Starting at the south end of Page Springs Campground, the Donner und Blitzen River Trail cuts a short but very scenic path into the small gorge carved out by the state's largest river with no outlet.
This short hike is ideal for anglers hoping to catch wild trout, bird watchers who will likely spot osprey and red-winged blackbirds, hikers with kids, and anyone else looking for a glimpse into this designated Wild and Scenic landscape. The Donner und Blitzen River collects runoff from the massive western slope of Steens Mountain and runs north, dissipating into the arid landscape and creating the vast marshes and lakes of the Malhuer National Wildlife Refuge.
As for the river's name, though it may conjure popular associations with the 1823 poem "A Visit from St. Nicholas," Donner und Blitzen actually stems from "dunder und blitzen," German for "thunder and lightning." In 1864, while pursuing the Salmon Indians, Colonel George M. Curry crossed the river with his troops and named the river. In his book Cattle Country of Peter French, Giles French writes:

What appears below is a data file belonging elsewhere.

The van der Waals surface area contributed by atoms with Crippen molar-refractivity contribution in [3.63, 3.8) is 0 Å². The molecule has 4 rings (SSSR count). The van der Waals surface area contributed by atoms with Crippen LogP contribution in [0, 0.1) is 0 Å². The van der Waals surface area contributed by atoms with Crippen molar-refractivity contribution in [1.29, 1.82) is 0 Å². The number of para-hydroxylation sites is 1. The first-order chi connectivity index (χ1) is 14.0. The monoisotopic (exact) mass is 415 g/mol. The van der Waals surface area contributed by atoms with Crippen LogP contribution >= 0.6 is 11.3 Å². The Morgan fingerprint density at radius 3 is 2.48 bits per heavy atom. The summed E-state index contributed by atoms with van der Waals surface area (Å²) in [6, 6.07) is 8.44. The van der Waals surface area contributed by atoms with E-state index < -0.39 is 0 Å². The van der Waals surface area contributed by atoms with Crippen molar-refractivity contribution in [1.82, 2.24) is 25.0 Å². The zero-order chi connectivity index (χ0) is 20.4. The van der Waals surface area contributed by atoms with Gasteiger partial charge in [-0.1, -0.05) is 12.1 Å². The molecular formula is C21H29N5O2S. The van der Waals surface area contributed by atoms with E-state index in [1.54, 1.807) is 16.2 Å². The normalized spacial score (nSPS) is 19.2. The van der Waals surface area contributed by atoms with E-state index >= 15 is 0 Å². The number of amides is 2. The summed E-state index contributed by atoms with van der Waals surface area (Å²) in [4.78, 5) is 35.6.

"It was storming that day and the little river was high and boiling at Rock Ford - the only spot with the bottom solid enough for a ford. With lightning flashing and thunder rolling, the well-read colonel remembered his German lessons and named the river Dunder und Blitzen..."
The name was later simplified by settlers to Donner und Blitzen.